What’s In Your Mouth?

If you’re a germaphobe, stop reading right now. Seriously.  Go find something else to do, such as wiping down all the surfaces of your home with bleach (again).


And now that the squeamish have left the virtual room, we can share this news with no worries about sending anyone into a psychosomatic hissy fit: according to a recent study, a  single romantic kiss transfers 80 million bacteria from one mouth to another in a mere ten seconds.

Before you swear never to lock lips again with anyone who hasn’t boiled out their mouth first, you should be aware that your 80 million new little friends are joining the 100 trillion microorganisms that are already happy residents in your body.

Scientists have a name for this crew: the microbiome, and these little critters help you conduct essential tasks such as digesting food, manufacturing nutrients and warding off disease.

Your personal microbiome is unlike anyone else’s, although it is shaped by your genetics, what you eat, where you live, how old you are, and who you kiss.

The bacteria living in your mouth alone can easily exceed the Earth’s population (more than 6 billion). A mouth can be home to over 700 varieties of bacteria, though the typical person has 100 to 200 different bacterial species colonizing their mouth at any given time. A few of those colonies may have been started by a close encounter with an intimate partner.

It’s rather romantic, in a very geeky sort of way, to think that a couple increasingly bonds and becomes more similar to each other on a biological level the more that they kiss. And the scientists who conducted the study measured this, of course. Nine intimate kisses per day is all it takes for couples to have “significantly shared salivary microbiota.” Be still, my heart!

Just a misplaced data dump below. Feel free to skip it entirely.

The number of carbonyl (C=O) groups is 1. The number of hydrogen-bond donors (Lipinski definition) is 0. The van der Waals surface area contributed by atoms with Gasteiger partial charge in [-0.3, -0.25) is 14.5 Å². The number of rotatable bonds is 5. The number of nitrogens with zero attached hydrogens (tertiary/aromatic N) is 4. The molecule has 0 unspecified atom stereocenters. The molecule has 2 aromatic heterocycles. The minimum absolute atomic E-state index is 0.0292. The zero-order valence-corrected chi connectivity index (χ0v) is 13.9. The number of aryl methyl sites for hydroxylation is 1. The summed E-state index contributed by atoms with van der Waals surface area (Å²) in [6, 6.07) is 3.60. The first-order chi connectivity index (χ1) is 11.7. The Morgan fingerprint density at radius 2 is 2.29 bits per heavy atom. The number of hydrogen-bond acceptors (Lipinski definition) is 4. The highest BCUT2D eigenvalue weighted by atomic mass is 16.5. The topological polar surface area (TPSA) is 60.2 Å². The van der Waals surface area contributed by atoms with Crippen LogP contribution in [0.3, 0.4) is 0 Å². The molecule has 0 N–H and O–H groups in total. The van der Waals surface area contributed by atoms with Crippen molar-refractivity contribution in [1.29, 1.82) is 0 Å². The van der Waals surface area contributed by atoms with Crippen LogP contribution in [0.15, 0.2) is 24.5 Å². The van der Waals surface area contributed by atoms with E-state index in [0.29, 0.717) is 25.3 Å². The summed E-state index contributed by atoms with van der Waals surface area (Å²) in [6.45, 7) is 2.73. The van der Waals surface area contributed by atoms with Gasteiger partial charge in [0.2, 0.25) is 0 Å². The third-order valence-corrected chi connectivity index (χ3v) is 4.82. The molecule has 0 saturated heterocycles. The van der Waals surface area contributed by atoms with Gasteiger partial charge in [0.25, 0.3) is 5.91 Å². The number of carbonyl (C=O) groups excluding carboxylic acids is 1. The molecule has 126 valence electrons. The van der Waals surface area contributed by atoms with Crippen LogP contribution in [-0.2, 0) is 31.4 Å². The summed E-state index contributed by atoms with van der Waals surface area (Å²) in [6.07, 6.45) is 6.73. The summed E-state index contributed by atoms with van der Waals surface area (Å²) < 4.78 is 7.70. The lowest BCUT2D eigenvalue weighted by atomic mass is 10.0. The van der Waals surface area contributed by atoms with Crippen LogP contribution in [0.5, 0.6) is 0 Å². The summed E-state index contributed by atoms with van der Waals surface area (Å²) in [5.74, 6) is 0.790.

Kissing is also good for your health. The reseach shows that probiotic bacteria – the good kind –  in each partner’s mouth rose threefold after a kiss.

Another recent study found indications that the purpose of that all important “first kiss” is that it allows us to assess a potential mate. We’re compelled to smooch in order to analyze the “chemical taste cues in the saliva, including those resulting from the metabolic activity of the bacterial community on the surface of the tongue.”

So there you have it. Kissing determines bacterial microbiome compatibility. Isn’t love grand?

All that said, some bacteria are bad for your oral health.  Controlling the evil colonies that can cause cavaties, inflammation and an all-around unhappy mouth demands good oral hygiene. You know the drill, but we’ll remind you anyway: brush your teeth well and floss. Avoid sugary foods and drinks (try to rinse your mouth with water immediately after indulging). See your dentist regularly for checkups and cleanings.

And if your budget leaves no room for battling bacteria and other necessary oral care, don’t despair. You’ll spend less at the dentist with a dental savings plan. To learn more call one of our :DP AtYourService Customer Care Representatives at 1-800-238-5163.



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